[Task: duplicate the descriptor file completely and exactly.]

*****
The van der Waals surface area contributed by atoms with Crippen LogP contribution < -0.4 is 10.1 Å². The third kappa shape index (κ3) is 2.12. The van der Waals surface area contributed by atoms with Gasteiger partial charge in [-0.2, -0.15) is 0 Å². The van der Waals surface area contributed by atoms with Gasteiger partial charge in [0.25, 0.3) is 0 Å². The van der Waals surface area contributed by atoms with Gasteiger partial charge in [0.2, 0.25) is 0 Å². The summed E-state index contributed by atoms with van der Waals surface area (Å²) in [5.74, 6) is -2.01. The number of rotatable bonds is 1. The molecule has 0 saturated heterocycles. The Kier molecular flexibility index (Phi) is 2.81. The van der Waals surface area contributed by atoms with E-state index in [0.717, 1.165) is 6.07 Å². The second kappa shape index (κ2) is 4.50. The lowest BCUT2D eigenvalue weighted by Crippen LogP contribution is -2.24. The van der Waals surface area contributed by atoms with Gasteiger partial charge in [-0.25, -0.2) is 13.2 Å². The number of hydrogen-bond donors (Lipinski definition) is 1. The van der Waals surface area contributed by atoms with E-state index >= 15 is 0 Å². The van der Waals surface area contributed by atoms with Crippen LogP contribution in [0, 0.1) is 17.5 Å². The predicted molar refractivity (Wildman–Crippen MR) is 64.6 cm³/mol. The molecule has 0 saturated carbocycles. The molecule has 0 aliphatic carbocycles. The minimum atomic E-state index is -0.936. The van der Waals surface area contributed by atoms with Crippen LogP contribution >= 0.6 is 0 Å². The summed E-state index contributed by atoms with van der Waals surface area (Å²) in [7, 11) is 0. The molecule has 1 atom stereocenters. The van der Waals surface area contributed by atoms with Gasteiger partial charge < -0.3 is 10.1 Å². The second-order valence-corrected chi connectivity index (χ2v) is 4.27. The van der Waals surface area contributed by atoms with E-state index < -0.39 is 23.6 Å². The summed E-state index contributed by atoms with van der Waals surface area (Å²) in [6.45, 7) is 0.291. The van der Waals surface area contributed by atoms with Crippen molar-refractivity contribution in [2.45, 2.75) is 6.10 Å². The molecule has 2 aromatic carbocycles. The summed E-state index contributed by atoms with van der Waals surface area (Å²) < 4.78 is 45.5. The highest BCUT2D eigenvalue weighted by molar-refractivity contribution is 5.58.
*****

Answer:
The van der Waals surface area contributed by atoms with Crippen LogP contribution < -0.4 is 10.1 Å². The third kappa shape index (κ3) is 2.12. The van der Waals surface area contributed by atoms with Gasteiger partial charge in [-0.2, -0.15) is 0 Å². The van der Waals surface area contributed by atoms with Gasteiger partial charge in [0.25, 0.3) is 0 Å². The van der Waals surface area contributed by atoms with Gasteiger partial charge in [0.2, 0.25) is 0 Å². The summed E-state index contributed by atoms with van der Waals surface area (Å²) in [5.74, 6) is -2.01. The number of rotatable bonds is 1. The molecule has 0 saturated heterocycles. The Kier molecular flexibility index (Phi) is 2.81. The van der Waals surface area contributed by atoms with E-state index in [0.717, 1.165) is 6.07 Å². The second kappa shape index (κ2) is 4.50. The lowest BCUT2D eigenvalue weighted by Crippen LogP contribution is -2.24. The van der Waals surface area contributed by atoms with Gasteiger partial charge in [-0.25, -0.2) is 13.2 Å². The number of hydrogen-bond donors (Lipinski definition) is 1. The van der Waals surface area contributed by atoms with E-state index >= 15 is 0 Å². The van der Waals surface area contributed by atoms with Crippen LogP contribution in [0, 0.1) is 17.5 Å². The predicted molar refractivity (Wildman–Crippen MR) is 64.6 cm³/mol. The molecule has 0 saturated carbocycles. The molecule has 0 aliphatic carbocycles. The minimum atomic E-state index is -0.936. The van der Waals surface area contributed by atoms with Crippen LogP contribution >= 0.6 is 0 Å². The summed E-state index contributed by atoms with van der Waals surface area (Å²) in [7, 11) is 0. The molecule has 1 atom stereocenters. The van der Waals surface area contributed by atoms with Gasteiger partial charge < -0.3 is 10.1 Å². The second-order valence-corrected chi connectivity index (χ2v) is 4.27. The van der Waals surface area contributed by atoms with E-state index < -0.39 is 23.6 Å². The summed E-state index contributed by atoms with van der Waals surface area (Å²) in [6.45, 7) is 0.291. The van der Waals surface area contributed by atoms with Crippen molar-refractivity contribution in [2.45, 2.75) is 6.10 Å². The molecule has 2 aromatic carbocycles. The summed E-state index contributed by atoms with van der Waals surface area (Å²) < 4.78 is 45.5. The highest BCUT2D eigenvalue weighted by molar-refractivity contribution is 5.58.